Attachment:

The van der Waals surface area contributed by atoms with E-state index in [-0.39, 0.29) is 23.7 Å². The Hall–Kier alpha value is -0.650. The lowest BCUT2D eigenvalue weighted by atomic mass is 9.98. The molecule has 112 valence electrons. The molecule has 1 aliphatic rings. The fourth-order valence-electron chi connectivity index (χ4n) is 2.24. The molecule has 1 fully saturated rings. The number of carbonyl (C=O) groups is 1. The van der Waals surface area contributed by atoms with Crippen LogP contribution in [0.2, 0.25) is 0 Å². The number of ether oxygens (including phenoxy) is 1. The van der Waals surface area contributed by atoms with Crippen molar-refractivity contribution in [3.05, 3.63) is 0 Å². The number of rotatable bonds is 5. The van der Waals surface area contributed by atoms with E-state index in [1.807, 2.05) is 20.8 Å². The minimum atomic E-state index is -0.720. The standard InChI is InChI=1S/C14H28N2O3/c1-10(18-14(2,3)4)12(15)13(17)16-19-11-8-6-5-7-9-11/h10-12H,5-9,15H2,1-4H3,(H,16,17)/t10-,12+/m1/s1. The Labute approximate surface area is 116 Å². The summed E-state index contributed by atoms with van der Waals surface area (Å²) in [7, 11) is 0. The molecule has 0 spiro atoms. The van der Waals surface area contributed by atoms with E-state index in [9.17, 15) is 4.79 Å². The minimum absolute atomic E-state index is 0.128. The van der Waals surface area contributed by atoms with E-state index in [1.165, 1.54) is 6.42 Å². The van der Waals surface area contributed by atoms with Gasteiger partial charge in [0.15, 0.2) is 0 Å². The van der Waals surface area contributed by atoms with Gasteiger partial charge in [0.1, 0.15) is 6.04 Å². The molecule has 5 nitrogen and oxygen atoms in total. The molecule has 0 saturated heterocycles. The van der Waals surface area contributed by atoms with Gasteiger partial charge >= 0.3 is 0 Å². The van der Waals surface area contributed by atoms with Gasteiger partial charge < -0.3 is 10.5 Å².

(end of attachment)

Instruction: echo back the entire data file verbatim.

The van der Waals surface area contributed by atoms with E-state index in [-0.39, 0.29) is 23.7 Å². The Hall–Kier alpha value is -0.650. The lowest BCUT2D eigenvalue weighted by atomic mass is 9.98. The molecule has 112 valence electrons. The molecule has 1 aliphatic rings. The fourth-order valence-electron chi connectivity index (χ4n) is 2.24. The molecule has 1 fully saturated rings. The number of carbonyl (C=O) groups is 1. The van der Waals surface area contributed by atoms with Crippen LogP contribution in [0.2, 0.25) is 0 Å². The number of ether oxygens (including phenoxy) is 1. The van der Waals surface area contributed by atoms with Crippen molar-refractivity contribution in [3.05, 3.63) is 0 Å². The number of rotatable bonds is 5. The van der Waals surface area contributed by atoms with E-state index in [1.807, 2.05) is 20.8 Å². The minimum atomic E-state index is -0.720. The standard InChI is InChI=1S/C14H28N2O3/c1-10(18-14(2,3)4)12(15)13(17)16-19-11-8-6-5-7-9-11/h10-12H,5-9,15H2,1-4H3,(H,16,17)/t10-,12+/m1/s1. The Labute approximate surface area is 116 Å². The summed E-state index contributed by atoms with van der Waals surface area (Å²) in [7, 11) is 0. The molecule has 0 spiro atoms. The van der Waals surface area contributed by atoms with E-state index in [9.17, 15) is 4.79 Å². The minimum absolute atomic E-state index is 0.128. The van der Waals surface area contributed by atoms with E-state index in [1.165, 1.54) is 6.42 Å². The van der Waals surface area contributed by atoms with Gasteiger partial charge in [0.15, 0.2) is 0 Å². The van der Waals surface area contributed by atoms with Gasteiger partial charge in [0.1, 0.15) is 6.04 Å². The molecule has 5 nitrogen and oxygen atoms in total. The molecule has 0 saturated heterocycles. The van der Waals surface area contributed by atoms with Gasteiger partial charge >= 0.3 is 0 Å². The van der Waals surface area contributed by atoms with Gasteiger partial charge < -0.3 is 10.5 Å².